Sunday,  August 9, 2020  3:58 pm

Spring in Sonoma County is something special—here’s why

Spring in Sonoma County is something special—here’s why
Christine Hogg

Christine Hogg is the Associate Digital Editor at PAX Global Media. Prior to joining PAX, she obtained her Honours BA in Journalism from the University of Toronto. Upon graduating, she went on to write for several travel publications while travelling the world. Her longest trip was a three-week stint in Europe, and the shortest was a 16-hour adventure in Iceland. Get in touch:

When the grape vines first get their leaves, and the wildflower buds first start tilting their heads towards the sun, it’s a telltale sign that spring has arrived in Sonoma County.

In 2018, the destination welcomed 10.8 million visitors, representing 4.8 million overnight stays and 6.0 million day trips. The average stay was 2.9 nights and the average per-person expenditure for overnight visitors was $210. Though 90 per cent of that demographic is domestic, Canada is amongst the 10 per cent that makes up Sonoma County’s international arrivals.

Located just 45 minutes from the Golden Gate Bridge, Sonoma County is easy to get to for Canadians. While there are no direct routes from Canada just yet, there are plenty of car rental companies, like Avis, Budget, Enterprise, Hertz, National, and Sixt that are stationed at the airport, and the scenery along the way makes for quite an enjoyable road trip.

There are more than 425 wineries in Sonoma County, making the destination an incredibly popular destination for wine enthusiasts. Photo: Sonoma County Tourism.

Spring in Sonoma County means meeting makers and artisans in pop-up markets and festivals, revelling in the surrounding flower fields and farmers fields in all their glory, and sampling culinary delights when ingredients are local and in season.

“Sonoma County is home to families who have been here for generations," said Birgitt Vaughan, director of global media relations, Sonoma County. "The backbone of our county is agriculture, and those businesses are family-owned across generations.”

With warm, California temperatures that don’t dip a degree under 5 °C in the month of March, things are just a little brighter and a little fresher in Sonoma County this time of year.

Wildflowers in full bloom along the coast of Schoolhouse Beach. Photo: Sonoma County Tourism.

Stop and smell the wildflowers

Spring kicks off in Sonoma County when the mustard flowers begin blooming in between the rows of vines, bathing Sonoma’s picturesque valleys in bright yellow. Typically, this starts in February, and bud break, the first sign of the wine making season, follows shortly after.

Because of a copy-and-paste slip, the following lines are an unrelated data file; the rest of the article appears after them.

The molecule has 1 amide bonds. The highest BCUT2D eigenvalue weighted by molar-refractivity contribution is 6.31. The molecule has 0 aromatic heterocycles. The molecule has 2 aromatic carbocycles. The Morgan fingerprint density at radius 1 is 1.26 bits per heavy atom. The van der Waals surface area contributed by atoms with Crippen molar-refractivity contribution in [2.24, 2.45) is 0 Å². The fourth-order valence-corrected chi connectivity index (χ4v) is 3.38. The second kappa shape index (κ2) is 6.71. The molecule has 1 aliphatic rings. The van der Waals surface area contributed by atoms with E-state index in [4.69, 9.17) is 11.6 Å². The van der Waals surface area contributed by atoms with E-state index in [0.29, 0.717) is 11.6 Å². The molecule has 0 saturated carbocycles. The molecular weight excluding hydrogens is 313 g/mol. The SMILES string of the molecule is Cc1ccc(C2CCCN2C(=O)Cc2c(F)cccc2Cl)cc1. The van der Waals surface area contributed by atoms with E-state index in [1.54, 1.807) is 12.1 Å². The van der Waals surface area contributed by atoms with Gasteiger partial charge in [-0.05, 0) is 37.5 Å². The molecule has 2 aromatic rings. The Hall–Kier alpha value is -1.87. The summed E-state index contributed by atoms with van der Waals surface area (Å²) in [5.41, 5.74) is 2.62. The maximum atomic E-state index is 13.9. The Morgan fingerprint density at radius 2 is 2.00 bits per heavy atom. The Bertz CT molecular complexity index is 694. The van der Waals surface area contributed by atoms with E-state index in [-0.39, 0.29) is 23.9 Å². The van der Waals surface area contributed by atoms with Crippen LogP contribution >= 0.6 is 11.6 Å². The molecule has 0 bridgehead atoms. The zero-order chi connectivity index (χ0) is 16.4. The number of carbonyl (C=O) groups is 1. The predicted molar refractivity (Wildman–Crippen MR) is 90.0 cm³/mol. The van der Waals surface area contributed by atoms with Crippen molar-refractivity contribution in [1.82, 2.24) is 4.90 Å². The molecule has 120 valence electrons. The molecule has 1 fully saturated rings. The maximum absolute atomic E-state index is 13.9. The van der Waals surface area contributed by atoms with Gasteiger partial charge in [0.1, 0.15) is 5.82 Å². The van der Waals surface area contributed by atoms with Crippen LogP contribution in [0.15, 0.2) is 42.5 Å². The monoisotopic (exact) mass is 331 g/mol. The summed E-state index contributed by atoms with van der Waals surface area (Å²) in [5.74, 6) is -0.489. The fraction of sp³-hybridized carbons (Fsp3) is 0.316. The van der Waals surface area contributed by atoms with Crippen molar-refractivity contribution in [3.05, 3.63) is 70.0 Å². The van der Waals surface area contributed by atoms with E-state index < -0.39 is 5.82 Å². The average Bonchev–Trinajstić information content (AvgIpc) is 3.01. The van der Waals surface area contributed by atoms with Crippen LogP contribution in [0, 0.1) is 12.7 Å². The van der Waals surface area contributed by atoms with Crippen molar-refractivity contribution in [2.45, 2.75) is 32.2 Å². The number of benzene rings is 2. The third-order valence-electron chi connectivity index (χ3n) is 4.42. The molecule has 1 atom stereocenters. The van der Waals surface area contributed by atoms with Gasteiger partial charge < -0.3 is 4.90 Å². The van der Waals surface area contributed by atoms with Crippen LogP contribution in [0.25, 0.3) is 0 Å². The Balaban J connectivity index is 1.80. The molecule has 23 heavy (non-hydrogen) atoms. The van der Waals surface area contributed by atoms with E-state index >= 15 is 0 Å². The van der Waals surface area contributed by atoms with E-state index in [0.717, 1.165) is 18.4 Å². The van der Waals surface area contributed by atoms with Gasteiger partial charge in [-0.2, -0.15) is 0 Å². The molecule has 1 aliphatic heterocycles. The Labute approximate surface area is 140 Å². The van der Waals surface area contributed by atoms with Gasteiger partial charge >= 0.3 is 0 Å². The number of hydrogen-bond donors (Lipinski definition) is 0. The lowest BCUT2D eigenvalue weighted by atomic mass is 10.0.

Mustard flowers bathe Sonoma County's valleys in a warm yellow glow. Photo: Sonoma County Tourism.

Then, the spectacular wildflowers start blooming.

“By the end of March and early April, the whole hills are covered in wildflowers,” said Vaughan.

These first few months of the year make the perfect time to hike through flower-laden meadows, indulge in an outdoor creativity retreat, or enjoy special new release parties at Sonoma County wineries—there are more than 425 of them! 

Outdoor adventures and nature are one of the biggest tourism draws for the destination in spring. Sonoma County is also home to several breathtaking state parks, including the 520-acre Armstrong Redwoods State Natural Reserve, which is home to 1,000 year-old Sequoia redwood trees that tower over visitors at 250 feet!

Visit the 1,000 year-old Sequoia trees in Armstrong Redwoods State Natural Reserve. Photo: Sonoma County Tourism.

Those interested in exploring the destination can plan an entire trip across Sonoma County, and travelling to Sonoma County during the peak wildflower blooming period means taking advantage of special offers on lodging, tours, and tastings.

Festival season is another sure sign that spring is in full bloom in Sonoma County, and there is truly something for everyone, whether it’s celebrating craft beer on National Beer Day (Apr. 7), saving room for dessert on National Apple Pie Day (May 13), or meeting some furry faces on a farm tour.

“We feel really very fortunate to live here in this land of abundance,” Vaughan said. “There’s always a seat at our table. We feel life opens up for people who visit.”

For a full list of upcoming spring events and festivals in Sonoma County, click here.

For more ways to experience spring in Sonoma County, click here.

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